• Does not have a tested R-value

The Freeland Self-Inflating Camping Sleeping Pad is an example of a very well-designed sleeping pad that would be a great as a first sleeping pad or as a back-up for campers that often take their family or friends.

Priced well under $50, this Freeland pad actually has some really neat features than more expensive pads don’t, such as a built-in pillow.

Its large size, numerous color options, and self-inflating design are just the icing on the cake.

Extra Features to Consider

  • Dual, free-flowing air valves for self-inflation and quick deflation
  • Open cell foam-core offers more stability than air-only pads
  • Split joint sides allow you to connect this pad to others
  • Comes with compression straps and stuff sack for storage
  • Comes with a patch kit for emergencies

Product Information

  • Weight: 3.3 lbs
  • Dimensions: 76″ x 24.8″ x 1.5″
  • Packed size: 15″ (height) x 6.7″ (diameter)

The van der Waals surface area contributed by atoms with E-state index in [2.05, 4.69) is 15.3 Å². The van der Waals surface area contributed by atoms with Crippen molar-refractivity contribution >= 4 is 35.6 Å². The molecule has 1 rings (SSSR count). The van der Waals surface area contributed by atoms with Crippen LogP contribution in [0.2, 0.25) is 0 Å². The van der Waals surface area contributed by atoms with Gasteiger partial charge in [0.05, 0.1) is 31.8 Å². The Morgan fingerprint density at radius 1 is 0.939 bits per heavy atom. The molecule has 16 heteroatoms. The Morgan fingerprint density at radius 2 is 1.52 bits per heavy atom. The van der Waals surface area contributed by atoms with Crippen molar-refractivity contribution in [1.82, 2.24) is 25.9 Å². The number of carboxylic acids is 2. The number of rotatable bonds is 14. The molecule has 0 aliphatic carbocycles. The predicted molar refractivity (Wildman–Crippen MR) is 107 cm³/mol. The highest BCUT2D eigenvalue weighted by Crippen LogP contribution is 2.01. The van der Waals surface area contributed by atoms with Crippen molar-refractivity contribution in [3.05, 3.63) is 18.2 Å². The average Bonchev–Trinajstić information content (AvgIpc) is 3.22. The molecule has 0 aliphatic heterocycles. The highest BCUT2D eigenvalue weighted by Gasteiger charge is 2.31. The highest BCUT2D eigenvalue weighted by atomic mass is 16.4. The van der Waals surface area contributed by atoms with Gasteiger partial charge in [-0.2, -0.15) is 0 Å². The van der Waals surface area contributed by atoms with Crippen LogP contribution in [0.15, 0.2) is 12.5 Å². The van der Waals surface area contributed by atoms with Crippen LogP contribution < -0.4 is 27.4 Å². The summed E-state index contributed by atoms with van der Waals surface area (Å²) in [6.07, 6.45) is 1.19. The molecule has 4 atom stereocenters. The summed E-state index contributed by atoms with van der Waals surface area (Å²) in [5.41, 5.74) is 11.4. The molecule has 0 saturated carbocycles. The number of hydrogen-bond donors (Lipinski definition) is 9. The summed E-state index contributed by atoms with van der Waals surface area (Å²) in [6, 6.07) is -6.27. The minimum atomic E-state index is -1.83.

• Material: 190T polyester pongee fabric
  • Color options: Teal, Dark Blue, Green, and Light Blue

Best With Memory Foam: Better Habitat SleepReady

Pros:
  • Zero inflation needed – just unclip, unroll, and go
  • Non-slip and water-resistant bottom
  • Built-in carrying handle and protective carrying bag
  • Extra-roomy design
  • Separate kid-size option
  • Full 1-year manufacturer warranty
Cons:
  • Higher price compared to similarly sized mattresses
  • Tends to absorb moisture
  • Heavy size not suitable for backpacking

Memory foam mattresses are skyrocketing in popularity, so it only makes sense that campers who value comfort above all else are crazy about foam sleeping pads.

There are quite a few foam-only pads on the market, but they tend to have poor reviews when it comes to overall quality and longevity.

We did the research and found that the best foam sleeping pad is BetterHabitat’s SleepReady Memory Foam Floor Mattress.

This pad is not your typical camping sleeping pad, but rather a camping mattress of sorts.

Car or RV campers that don’t need to pack around their sleeping pad will find that this pad is worth every penny.

Extra Features to Consider

  • Solid 3″ thick mat offers premium comfort for all styles of sleepers, including side
  • Ideal for those with chronic joint or back pain
  • Comes with a fitted waterproof cotton sheet
  • Oversized carrying bag lets you pack in a sheet or blanket as well
  • Comes in standard Twin size or Kid’s

Product Information

  • Weight: – 17lbs or 18lbs packed
  • Dimensions: – 76″ x 36″ x 3″